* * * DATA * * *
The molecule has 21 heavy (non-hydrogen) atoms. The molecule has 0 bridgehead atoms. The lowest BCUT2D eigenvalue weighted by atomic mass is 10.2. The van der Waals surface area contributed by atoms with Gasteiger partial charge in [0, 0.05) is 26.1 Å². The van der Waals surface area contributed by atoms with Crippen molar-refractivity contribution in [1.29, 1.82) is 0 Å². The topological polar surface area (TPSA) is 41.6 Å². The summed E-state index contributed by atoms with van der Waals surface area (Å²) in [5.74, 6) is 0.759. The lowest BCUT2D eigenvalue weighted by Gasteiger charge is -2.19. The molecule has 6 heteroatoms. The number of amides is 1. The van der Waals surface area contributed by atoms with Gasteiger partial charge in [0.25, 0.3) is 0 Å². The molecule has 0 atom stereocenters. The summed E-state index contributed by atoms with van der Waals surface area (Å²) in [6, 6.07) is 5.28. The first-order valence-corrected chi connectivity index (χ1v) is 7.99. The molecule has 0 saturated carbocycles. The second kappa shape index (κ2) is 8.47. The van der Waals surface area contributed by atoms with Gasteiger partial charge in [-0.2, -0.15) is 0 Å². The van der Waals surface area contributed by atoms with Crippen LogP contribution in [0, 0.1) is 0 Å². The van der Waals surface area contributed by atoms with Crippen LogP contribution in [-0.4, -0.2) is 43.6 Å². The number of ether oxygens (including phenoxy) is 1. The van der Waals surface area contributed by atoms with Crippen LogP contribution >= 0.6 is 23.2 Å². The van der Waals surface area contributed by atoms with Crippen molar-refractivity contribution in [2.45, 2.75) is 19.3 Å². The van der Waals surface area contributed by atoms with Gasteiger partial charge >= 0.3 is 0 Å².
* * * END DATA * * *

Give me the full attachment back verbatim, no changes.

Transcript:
The molecule has 21 heavy (non-hydrogen) atoms. The molecule has 0 bridgehead atoms. The lowest BCUT2D eigenvalue weighted by atomic mass is 10.2. The van der Waals surface area contributed by atoms with Gasteiger partial charge in [0, 0.05) is 26.1 Å². The van der Waals surface area contributed by atoms with Crippen molar-refractivity contribution in [1.29, 1.82) is 0 Å². The topological polar surface area (TPSA) is 41.6 Å². The summed E-state index contributed by atoms with van der Waals surface area (Å²) in [5.74, 6) is 0.759. The lowest BCUT2D eigenvalue weighted by Gasteiger charge is -2.19. The molecule has 6 heteroatoms. The number of amides is 1. The van der Waals surface area contributed by atoms with Gasteiger partial charge in [0.25, 0.3) is 0 Å². The molecule has 0 atom stereocenters. The summed E-state index contributed by atoms with van der Waals surface area (Å²) in [6, 6.07) is 5.28. The first-order valence-corrected chi connectivity index (χ1v) is 7.99. The molecule has 0 saturated carbocycles. The second kappa shape index (κ2) is 8.47. The van der Waals surface area contributed by atoms with Gasteiger partial charge in [-0.2, -0.15) is 0 Å². The van der Waals surface area contributed by atoms with Crippen LogP contribution in [0, 0.1) is 0 Å². The van der Waals surface area contributed by atoms with Crippen LogP contribution in [-0.4, -0.2) is 43.6 Å². The number of ether oxygens (including phenoxy) is 1. The van der Waals surface area contributed by atoms with Crippen LogP contribution >= 0.6 is 23.2 Å². The van der Waals surface area contributed by atoms with Crippen molar-refractivity contribution in [2.45, 2.75) is 19.3 Å². The van der Waals surface area contributed by atoms with Gasteiger partial charge >= 0.3 is 0 Å².